A gravity device that measures angular position in degrees.
Foreign particle present as an undesirable impurity in a material.
Indicator Diagram
A plot of pressure vs. volume.
Induced Charge
An electrostatic charge produced on an object by the electric field that surrounds a nearby object.
Induced Current
Current that flows as a result of an Induced EMF.
Induced EMF
Abbreviation of Induced Electromotive Force, a voltage induced in a conductor in a varying magnetic field.
A collision or interaction in which kinetic energy is not conserved.
Inert Pair
Valence electrons in an s orbital penetrate to the nucleus better than electrons in p orbitals, and as a result they′re more tightly bound to the nucleus and less able to participate in bond formation.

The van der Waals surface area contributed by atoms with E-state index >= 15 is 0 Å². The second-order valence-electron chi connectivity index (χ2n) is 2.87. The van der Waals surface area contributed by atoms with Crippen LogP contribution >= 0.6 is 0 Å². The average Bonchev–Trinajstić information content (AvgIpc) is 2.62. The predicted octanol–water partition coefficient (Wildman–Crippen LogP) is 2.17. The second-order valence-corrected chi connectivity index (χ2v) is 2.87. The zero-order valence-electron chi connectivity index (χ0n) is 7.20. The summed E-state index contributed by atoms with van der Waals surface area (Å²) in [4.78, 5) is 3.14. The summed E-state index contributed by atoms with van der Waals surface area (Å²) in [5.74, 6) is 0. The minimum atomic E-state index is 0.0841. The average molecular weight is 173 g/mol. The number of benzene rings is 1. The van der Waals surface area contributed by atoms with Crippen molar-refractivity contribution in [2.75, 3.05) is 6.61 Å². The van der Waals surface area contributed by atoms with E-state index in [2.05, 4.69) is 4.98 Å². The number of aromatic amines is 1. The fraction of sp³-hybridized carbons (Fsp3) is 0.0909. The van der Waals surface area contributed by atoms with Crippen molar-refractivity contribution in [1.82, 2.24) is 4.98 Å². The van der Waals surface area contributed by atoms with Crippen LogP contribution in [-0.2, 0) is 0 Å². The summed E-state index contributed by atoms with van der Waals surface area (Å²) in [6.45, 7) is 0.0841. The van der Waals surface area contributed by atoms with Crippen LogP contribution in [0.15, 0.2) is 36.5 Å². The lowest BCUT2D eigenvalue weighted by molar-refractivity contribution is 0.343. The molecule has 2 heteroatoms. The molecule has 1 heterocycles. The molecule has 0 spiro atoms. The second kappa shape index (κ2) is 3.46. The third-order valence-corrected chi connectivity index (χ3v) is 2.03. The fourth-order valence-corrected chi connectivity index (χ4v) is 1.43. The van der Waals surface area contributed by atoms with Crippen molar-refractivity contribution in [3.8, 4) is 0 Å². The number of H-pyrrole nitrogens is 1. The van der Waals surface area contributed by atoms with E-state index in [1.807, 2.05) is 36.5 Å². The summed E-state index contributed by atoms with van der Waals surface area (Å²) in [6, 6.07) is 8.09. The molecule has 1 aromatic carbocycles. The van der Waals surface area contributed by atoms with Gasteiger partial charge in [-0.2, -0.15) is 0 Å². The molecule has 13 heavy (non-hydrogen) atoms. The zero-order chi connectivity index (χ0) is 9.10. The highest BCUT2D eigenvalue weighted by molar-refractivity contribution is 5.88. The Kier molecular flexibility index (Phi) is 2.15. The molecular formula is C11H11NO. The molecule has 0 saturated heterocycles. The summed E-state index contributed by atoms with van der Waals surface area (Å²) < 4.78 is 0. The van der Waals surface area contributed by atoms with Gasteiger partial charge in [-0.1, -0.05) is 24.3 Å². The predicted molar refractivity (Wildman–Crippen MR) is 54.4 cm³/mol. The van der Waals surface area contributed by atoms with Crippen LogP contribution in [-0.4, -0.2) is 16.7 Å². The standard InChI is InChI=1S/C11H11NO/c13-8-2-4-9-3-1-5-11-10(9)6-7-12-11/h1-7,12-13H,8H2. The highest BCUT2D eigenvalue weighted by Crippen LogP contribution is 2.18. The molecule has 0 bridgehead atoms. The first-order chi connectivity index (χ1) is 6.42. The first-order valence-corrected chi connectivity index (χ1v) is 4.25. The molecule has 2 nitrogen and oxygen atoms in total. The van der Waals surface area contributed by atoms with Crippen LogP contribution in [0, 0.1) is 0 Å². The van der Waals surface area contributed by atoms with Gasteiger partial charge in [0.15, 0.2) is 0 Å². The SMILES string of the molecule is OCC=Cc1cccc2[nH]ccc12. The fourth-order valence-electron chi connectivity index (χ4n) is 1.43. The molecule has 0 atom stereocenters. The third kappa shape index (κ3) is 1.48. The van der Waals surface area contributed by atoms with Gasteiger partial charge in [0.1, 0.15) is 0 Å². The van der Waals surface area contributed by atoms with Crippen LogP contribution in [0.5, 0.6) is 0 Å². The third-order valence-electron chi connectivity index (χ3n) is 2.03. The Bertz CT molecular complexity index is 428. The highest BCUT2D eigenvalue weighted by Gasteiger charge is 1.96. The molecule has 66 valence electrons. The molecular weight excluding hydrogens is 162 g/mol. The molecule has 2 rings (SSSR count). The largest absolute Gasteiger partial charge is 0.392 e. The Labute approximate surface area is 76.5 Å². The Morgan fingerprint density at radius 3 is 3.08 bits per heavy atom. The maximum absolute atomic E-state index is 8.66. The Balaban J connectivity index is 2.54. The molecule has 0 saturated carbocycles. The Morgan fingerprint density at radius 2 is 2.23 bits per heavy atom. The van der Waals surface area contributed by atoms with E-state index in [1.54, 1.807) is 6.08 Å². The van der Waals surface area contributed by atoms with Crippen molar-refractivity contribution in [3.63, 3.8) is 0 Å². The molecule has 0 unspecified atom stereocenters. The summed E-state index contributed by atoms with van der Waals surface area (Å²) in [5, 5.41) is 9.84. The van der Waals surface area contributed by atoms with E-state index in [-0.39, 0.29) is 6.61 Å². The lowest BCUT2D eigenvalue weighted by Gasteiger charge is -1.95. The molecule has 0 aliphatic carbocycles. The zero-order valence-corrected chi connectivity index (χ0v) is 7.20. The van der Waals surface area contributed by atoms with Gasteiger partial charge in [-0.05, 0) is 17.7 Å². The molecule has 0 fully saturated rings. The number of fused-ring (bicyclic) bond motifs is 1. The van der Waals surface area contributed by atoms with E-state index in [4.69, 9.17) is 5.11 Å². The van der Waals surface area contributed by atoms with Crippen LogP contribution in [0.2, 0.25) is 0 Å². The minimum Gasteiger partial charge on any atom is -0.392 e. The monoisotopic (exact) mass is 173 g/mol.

Inertance is the ratio of an acceleration-like quantity to a force-like quantity when the arguments of the real (or imaginary) parts of quantities increase linearly with time.
An object's resistance to a change in its velocity.
Inertial Confinement
Methods of producing nuclear fusion by compressing a pellet of fuel using a laser, particle beam, or other external driver.
Inertial Force
A fictitious force that arises in accelerating (noninertial) reference systems.
Inertial Mass
An object′s resistance to a change in its velocity.
Inertial Reference System
Any reference system in which the law of inertia (Newton's first law of motion) is valid.
Infra-Red Radiation
The region of the electromagnetic spectrum adjacent to that of visible light